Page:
BERLIN, April 12 (Xinhua) -- The German state parliament in Brandenburg approved on Thursday evening with a large majority a motion tabled by the SPD, the Left and the CDU that will require children to be vaccinated against measles if they are attending kindergarten.
Although vaccination will not become immediately compulsory, Brandenburg's parliament is now tasked with drafting the necessary regulations to implement the resolution.
Following a nationwide debate in Germany about mandatory vaccination, the state of Brandenburg has become the first to introduce it ahead of Germany's federal government.
The country's Minister of Health, Jens Spahn, supports the drive to make nationwide vaccination compulsory.
In the future, parents in Brandenburg will have to have their children vaccinated against measles in order for them to be admitted to daycare centers and other daycare facilities. The regional vaccination obligation will apply until mandatory regulations are in place nationwide.
"Measles continues to be one of the most dangerous childhood diseases," according to the motion adopted by Brandenburg's parliament.
The state's legislators stressed that "despite numerous appeals and campaigns to raise awareness about the dangers of measles", outbreaks of the illness continue, even though "vaccination is a very effective preventive measure".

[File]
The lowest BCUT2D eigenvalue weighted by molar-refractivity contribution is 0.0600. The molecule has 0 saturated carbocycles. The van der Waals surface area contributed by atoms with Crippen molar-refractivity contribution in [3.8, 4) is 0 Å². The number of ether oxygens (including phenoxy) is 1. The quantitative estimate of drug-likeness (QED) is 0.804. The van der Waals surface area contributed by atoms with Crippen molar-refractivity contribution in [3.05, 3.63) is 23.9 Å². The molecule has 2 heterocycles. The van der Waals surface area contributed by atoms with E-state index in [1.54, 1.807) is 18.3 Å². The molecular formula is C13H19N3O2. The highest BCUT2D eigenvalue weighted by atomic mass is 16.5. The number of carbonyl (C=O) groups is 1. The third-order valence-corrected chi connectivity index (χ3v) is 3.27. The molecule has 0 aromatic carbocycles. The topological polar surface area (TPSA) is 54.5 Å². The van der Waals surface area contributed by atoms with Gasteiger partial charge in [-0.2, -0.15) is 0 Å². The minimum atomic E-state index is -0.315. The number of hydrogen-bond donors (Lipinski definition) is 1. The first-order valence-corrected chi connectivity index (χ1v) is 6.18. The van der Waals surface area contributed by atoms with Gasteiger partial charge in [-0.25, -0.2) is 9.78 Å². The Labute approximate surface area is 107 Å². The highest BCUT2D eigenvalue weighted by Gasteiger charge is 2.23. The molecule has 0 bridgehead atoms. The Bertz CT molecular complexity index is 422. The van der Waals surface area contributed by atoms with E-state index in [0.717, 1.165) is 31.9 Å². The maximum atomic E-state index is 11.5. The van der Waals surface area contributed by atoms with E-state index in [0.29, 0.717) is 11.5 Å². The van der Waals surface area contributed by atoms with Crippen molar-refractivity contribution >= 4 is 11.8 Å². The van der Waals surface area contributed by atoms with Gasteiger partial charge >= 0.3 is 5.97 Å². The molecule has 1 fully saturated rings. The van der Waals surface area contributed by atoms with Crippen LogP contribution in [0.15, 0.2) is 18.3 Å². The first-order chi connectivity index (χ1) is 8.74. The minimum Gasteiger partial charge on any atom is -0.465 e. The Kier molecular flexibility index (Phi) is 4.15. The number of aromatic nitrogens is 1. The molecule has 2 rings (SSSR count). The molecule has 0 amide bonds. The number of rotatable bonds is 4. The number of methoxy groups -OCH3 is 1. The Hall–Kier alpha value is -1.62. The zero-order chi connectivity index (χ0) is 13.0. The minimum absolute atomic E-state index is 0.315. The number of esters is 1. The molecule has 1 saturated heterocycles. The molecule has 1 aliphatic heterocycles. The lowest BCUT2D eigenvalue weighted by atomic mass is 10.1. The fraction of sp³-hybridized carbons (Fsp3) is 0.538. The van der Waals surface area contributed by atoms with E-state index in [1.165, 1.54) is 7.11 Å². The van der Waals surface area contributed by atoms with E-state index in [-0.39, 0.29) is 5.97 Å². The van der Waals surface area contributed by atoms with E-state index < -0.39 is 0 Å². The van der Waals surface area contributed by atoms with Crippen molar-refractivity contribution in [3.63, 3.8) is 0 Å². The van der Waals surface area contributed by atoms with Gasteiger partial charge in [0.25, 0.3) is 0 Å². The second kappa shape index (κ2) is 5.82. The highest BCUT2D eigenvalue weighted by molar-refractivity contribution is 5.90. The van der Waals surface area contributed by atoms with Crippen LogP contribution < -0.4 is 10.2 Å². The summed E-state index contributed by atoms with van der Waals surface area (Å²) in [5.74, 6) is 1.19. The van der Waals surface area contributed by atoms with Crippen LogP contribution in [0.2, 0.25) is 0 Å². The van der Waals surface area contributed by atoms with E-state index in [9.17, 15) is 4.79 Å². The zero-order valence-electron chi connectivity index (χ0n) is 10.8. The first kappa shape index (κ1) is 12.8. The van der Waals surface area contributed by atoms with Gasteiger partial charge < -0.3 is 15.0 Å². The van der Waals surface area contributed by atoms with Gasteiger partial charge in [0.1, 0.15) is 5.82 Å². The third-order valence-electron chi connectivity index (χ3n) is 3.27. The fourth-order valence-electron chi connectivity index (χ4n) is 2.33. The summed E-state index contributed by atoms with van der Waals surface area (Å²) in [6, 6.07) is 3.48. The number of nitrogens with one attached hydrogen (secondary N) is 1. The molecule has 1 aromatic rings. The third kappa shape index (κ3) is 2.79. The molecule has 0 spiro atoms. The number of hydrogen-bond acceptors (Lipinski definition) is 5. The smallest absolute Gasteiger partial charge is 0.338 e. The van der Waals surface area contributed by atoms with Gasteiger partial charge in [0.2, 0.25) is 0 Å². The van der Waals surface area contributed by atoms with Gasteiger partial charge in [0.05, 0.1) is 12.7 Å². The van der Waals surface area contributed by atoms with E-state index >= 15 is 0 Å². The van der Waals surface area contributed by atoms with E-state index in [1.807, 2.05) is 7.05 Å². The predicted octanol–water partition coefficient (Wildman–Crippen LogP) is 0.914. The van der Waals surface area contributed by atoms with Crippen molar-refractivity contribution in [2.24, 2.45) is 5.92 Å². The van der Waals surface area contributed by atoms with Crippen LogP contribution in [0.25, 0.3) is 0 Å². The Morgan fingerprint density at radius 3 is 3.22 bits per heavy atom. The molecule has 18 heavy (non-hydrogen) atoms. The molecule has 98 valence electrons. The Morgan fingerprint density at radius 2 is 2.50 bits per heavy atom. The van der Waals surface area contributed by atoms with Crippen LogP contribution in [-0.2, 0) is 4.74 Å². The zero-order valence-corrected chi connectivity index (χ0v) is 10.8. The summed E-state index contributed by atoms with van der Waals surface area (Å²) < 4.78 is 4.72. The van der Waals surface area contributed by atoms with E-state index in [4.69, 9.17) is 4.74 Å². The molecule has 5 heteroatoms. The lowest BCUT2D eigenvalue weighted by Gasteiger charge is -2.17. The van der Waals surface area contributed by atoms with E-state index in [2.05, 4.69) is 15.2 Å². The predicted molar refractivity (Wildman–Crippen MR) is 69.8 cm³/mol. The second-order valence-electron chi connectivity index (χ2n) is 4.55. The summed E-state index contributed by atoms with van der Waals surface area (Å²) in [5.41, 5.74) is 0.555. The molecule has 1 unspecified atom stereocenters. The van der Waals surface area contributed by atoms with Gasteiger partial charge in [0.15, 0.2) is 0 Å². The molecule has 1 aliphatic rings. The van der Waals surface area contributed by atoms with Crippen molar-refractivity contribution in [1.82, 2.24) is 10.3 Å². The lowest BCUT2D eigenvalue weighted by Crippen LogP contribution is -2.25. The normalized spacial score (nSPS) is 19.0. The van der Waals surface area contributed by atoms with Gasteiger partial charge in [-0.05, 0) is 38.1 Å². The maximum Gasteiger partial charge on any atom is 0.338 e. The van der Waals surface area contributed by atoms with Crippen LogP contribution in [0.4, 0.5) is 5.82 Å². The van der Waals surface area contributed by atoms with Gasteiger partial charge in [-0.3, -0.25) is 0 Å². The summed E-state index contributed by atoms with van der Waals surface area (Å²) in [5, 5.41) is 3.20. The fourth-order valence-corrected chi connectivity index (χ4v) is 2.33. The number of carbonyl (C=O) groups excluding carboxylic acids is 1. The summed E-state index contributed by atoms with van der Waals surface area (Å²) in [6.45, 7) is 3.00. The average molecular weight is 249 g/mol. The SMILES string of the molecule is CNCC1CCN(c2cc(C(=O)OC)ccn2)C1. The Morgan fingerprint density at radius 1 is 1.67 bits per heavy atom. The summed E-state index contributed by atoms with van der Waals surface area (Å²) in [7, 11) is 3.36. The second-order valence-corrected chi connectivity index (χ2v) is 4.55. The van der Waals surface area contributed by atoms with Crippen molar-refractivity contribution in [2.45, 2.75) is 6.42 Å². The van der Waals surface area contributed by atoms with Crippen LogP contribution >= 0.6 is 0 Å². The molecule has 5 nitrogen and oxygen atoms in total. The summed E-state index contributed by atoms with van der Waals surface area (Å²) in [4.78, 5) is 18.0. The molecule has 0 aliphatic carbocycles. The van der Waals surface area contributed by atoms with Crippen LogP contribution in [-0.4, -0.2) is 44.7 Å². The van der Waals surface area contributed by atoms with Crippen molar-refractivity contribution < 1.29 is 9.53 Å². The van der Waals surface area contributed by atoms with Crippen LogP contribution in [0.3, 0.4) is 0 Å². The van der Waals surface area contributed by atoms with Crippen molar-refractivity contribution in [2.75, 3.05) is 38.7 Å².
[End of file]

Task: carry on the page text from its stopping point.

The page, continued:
The Robert Koch Institute's Standing Committee on Vaccination recommends that children be vaccinated against measles twice during the first two years after birth.
According to the motion in Brandenburg's parliament, however, almost 25 percent of children in the federal state failed to receive their vaccinations.
As a next step, Brandenburg wants to examine whether mandatory vaccinations should also be used to prevent other infectious diseases.
According to the Robert Koch Institute, 263 people in Germany have already fallen ill with measles this year. The World Health Organization (WHO) believes that, by now, measles could already have been eradicated in Europe.
Failure to vaccinate children led the WHO placing "vaccine hesitancy" -- reluctance or refusal to vaccinate despite the availability of vaccines -- on the list of top 10 global health risks.
The WHO states that vaccination is one of the most cost-effective ways of avoiding diseases and is currently preventing 2 to 3 million deaths a year. However, an additional 1.5 million deaths could be avoided if global vaccination coverage improved.